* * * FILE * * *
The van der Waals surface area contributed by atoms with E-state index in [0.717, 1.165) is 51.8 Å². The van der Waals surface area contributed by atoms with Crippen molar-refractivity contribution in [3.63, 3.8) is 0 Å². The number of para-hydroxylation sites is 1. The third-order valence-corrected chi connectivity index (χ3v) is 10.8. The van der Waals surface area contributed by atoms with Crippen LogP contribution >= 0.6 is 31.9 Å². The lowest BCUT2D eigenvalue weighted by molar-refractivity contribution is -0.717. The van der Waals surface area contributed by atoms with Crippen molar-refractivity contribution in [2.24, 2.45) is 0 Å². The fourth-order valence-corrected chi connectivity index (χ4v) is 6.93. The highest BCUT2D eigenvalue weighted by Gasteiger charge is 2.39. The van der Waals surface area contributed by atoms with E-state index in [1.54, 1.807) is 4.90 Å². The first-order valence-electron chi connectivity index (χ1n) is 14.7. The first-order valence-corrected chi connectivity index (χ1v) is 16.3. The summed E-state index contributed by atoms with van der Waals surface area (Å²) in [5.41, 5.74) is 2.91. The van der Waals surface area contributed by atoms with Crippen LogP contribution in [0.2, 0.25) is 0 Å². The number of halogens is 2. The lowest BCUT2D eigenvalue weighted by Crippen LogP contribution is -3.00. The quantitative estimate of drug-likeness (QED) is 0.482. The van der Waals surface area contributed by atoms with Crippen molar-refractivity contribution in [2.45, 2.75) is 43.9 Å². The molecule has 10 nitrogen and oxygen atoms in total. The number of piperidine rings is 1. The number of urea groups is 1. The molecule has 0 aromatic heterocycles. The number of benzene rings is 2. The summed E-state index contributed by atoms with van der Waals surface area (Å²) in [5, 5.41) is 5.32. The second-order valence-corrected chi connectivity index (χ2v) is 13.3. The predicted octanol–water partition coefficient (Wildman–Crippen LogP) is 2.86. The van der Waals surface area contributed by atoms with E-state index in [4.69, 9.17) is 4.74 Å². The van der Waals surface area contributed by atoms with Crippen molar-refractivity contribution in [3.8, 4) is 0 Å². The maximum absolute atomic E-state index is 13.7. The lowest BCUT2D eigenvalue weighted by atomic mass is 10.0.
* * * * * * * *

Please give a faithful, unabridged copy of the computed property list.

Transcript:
The van der Waals surface area contributed by atoms with E-state index in [0.717, 1.165) is 51.8 Å². The van der Waals surface area contributed by atoms with Crippen molar-refractivity contribution in [3.63, 3.8) is 0 Å². The number of para-hydroxylation sites is 1. The third-order valence-corrected chi connectivity index (χ3v) is 10.8. The van der Waals surface area contributed by atoms with Crippen LogP contribution >= 0.6 is 31.9 Å². The lowest BCUT2D eigenvalue weighted by molar-refractivity contribution is -0.717. The van der Waals surface area contributed by atoms with Crippen molar-refractivity contribution in [2.24, 2.45) is 0 Å². The fourth-order valence-corrected chi connectivity index (χ4v) is 6.93. The highest BCUT2D eigenvalue weighted by Gasteiger charge is 2.39. The van der Waals surface area contributed by atoms with E-state index in [1.54, 1.807) is 4.90 Å². The first-order valence-electron chi connectivity index (χ1n) is 14.7. The first-order valence-corrected chi connectivity index (χ1v) is 16.3. The summed E-state index contributed by atoms with van der Waals surface area (Å²) in [5.41, 5.74) is 2.91. The van der Waals surface area contributed by atoms with Crippen LogP contribution in [0.2, 0.25) is 0 Å². The number of halogens is 2. The lowest BCUT2D eigenvalue weighted by Crippen LogP contribution is -3.00. The quantitative estimate of drug-likeness (QED) is 0.482. The van der Waals surface area contributed by atoms with Crippen molar-refractivity contribution in [2.45, 2.75) is 43.9 Å². The molecule has 10 nitrogen and oxygen atoms in total. The number of piperidine rings is 1. The number of urea groups is 1. The molecule has 0 aromatic heterocycles. The number of benzene rings is 2. The summed E-state index contributed by atoms with van der Waals surface area (Å²) in [5, 5.41) is 5.32. The second-order valence-corrected chi connectivity index (χ2v) is 13.3. The predicted octanol–water partition coefficient (Wildman–Crippen LogP) is 2.86. The van der Waals surface area contributed by atoms with E-state index in [4.69, 9.17) is 4.74 Å². The van der Waals surface area contributed by atoms with Crippen molar-refractivity contribution in [3.8, 4) is 0 Å². The maximum absolute atomic E-state index is 13.7. The lowest BCUT2D eigenvalue weighted by atomic mass is 10.0.